Because Austria was “so impoverished” after the war and because of the collapse of the Vienna bank, the Land did not pay reparations “beyond the credit for the transferred goods”.   Similarly, due to the collapse of the Hungarian economy, Hungary did not pay for repairs beyond coal deliveries.   Turkish reparations were “severely limited given the extent of Turkey`s territorial losses”. However, the Treaty of Sevres was never ratified. When the Treaty of Lausanne was signed in 1923, Turkish reparations were “completely abolished.”  Article 231 of the Treaty of Versaille has not been properly translated. Instead of saying “Germany takes responsibility for Germany and its allies, which cause all the losses and damage… “, says the federal government, “Germany admits that Germany and its allies, as perpetrators of war, are responsible for all losses and damages… ».  This led to a dominant belief in humiliation among the Germans; The article was considered an injustice and it was considered that Germany had signed “its honor away”.   Despite public outrage, the German authorities were aware that “Germany`s position in this matter was not as favourable as the imperial government led German public opinion to believe during the war.”  Politicians seeking international sympathy would continue to use the article for its propaganda value and would convince many of those who had not read the treaties that the article involved a war debt.  German revisionist historians, who later tried to ignore the validity of the clause, found a ready audience among revisionist writers in France, the United Kingdom and the United States.  The purpose of both politicians and historians was to prove that Germany was not solely guilty of the cause of war; if this debt could be disproved, the legal obligation to pay the repairs would disappear.  Due to political differences between countries on this issue and the upcoming elections in France and Germany, a conference was not held until June. This delay led to the fall of the government of Brunning.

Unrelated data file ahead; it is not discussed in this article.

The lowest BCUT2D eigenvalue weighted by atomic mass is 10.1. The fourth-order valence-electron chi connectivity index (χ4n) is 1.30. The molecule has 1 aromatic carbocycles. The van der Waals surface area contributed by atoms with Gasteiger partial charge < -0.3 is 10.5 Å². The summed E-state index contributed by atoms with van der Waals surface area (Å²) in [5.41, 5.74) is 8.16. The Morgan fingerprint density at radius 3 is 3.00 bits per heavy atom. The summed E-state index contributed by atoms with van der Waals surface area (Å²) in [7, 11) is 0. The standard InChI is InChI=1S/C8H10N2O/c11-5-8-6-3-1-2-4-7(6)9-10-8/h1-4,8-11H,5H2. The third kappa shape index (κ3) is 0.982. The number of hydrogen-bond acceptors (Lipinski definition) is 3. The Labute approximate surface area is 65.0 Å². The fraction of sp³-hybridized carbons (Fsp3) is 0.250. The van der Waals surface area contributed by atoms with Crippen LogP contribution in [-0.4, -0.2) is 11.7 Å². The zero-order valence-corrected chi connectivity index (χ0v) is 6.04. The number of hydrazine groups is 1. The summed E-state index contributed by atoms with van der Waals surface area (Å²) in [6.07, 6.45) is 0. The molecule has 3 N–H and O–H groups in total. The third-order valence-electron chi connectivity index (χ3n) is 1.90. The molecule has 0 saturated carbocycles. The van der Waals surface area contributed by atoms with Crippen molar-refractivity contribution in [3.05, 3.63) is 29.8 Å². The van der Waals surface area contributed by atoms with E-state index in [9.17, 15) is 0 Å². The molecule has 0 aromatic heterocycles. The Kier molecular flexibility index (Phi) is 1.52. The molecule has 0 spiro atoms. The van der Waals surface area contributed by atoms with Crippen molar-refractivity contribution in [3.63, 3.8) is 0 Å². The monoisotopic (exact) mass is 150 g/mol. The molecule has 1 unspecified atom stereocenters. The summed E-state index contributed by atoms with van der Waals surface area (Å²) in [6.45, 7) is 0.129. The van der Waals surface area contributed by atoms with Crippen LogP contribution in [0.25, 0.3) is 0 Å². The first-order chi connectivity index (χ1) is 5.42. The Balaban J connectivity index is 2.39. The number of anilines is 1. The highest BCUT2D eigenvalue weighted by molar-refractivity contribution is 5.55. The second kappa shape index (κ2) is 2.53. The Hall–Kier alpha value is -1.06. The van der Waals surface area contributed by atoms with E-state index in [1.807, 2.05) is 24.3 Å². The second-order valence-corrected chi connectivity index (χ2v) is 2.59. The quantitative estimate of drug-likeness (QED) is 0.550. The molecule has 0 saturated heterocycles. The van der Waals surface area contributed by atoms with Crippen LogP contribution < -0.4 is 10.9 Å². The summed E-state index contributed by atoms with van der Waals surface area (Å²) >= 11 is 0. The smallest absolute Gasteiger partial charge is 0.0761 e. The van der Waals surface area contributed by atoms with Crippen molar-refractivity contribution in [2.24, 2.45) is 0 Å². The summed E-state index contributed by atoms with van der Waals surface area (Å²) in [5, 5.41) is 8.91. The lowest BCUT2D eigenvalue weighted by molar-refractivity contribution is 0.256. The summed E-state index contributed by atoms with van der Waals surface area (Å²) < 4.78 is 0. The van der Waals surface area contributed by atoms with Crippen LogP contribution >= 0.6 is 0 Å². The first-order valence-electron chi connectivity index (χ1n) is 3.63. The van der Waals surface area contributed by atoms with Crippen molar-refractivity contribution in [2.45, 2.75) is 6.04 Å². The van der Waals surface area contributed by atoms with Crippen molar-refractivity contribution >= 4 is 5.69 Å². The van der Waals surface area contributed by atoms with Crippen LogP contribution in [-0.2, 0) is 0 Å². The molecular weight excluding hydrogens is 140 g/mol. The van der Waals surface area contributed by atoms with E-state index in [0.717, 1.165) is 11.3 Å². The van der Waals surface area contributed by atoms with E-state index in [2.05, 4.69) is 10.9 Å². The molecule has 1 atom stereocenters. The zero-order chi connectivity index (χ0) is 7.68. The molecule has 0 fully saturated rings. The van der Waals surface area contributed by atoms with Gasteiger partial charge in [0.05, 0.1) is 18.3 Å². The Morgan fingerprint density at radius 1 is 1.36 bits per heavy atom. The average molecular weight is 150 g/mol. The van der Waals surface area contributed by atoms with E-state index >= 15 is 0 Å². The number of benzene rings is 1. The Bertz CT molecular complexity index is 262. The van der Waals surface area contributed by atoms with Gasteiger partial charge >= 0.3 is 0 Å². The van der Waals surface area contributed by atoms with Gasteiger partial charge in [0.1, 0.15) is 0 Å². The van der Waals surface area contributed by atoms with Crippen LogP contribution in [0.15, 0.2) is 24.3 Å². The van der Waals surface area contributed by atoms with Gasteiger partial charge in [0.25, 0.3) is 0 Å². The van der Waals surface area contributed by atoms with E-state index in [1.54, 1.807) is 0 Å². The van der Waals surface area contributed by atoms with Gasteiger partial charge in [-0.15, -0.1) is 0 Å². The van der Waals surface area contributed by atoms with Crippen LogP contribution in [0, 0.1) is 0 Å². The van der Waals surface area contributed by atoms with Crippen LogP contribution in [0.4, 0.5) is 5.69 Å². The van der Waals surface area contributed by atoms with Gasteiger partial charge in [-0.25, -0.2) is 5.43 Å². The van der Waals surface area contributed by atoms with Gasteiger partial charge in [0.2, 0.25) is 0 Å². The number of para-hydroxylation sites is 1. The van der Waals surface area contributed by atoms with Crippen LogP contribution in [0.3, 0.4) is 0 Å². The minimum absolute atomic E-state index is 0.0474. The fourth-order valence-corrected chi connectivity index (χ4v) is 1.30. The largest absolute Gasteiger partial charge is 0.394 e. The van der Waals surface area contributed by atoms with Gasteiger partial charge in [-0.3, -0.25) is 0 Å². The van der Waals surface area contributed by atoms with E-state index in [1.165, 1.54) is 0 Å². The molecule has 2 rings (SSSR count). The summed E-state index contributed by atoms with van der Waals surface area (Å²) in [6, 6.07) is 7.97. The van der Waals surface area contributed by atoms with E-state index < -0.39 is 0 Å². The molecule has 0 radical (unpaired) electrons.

The Lausanne conference opened on 16 June. However, the discussions were made difficult by the ongoing Global Conference on Disarmament.